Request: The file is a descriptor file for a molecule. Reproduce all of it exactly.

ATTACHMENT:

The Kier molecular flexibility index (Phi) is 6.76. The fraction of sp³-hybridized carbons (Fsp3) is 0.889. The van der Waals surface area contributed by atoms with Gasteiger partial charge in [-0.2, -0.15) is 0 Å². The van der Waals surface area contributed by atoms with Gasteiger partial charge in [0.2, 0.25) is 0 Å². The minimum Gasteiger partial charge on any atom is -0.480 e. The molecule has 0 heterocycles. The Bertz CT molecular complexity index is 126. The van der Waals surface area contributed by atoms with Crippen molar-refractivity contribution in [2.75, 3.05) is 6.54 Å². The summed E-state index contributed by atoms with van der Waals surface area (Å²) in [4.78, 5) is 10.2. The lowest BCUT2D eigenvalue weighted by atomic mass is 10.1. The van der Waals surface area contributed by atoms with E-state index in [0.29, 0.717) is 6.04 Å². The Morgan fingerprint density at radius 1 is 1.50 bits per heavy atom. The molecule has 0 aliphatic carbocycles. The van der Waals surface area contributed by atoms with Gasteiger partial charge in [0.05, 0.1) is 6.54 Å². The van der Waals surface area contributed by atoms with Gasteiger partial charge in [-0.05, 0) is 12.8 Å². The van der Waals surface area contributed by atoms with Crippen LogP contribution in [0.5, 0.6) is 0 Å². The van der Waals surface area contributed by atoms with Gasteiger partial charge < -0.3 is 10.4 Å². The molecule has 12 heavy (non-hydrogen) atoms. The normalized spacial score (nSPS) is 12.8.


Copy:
The Kier molecular flexibility index (Phi) is 6.76. The fraction of sp³-hybridized carbons (Fsp3) is 0.889. The van der Waals surface area contributed by atoms with Gasteiger partial charge in [-0.2, -0.15) is 0 Å². The van der Waals surface area contributed by atoms with Gasteiger partial charge in [0.2, 0.25) is 0 Å². The minimum Gasteiger partial charge on any atom is -0.480 e. The molecule has 0 heterocycles. The Bertz CT molecular complexity index is 126. The van der Waals surface area contributed by atoms with Crippen molar-refractivity contribution in [2.75, 3.05) is 6.54 Å². The summed E-state index contributed by atoms with van der Waals surface area (Å²) in [4.78, 5) is 10.2. The lowest BCUT2D eigenvalue weighted by atomic mass is 10.1. The van der Waals surface area contributed by atoms with E-state index in [0.29, 0.717) is 6.04 Å². The Morgan fingerprint density at radius 1 is 1.50 bits per heavy atom. The molecule has 0 aliphatic carbocycles. The van der Waals surface area contributed by atoms with Gasteiger partial charge in [0.05, 0.1) is 6.54 Å². The van der Waals surface area contributed by atoms with Gasteiger partial charge in [-0.05, 0) is 12.8 Å². The van der Waals surface area contributed by atoms with Crippen LogP contribution in [0.5, 0.6) is 0 Å². The van der Waals surface area contributed by atoms with Gasteiger partial charge < -0.3 is 10.4 Å². The molecule has 12 heavy (non-hydrogen) atoms. The normalized spacial score (nSPS) is 12.8.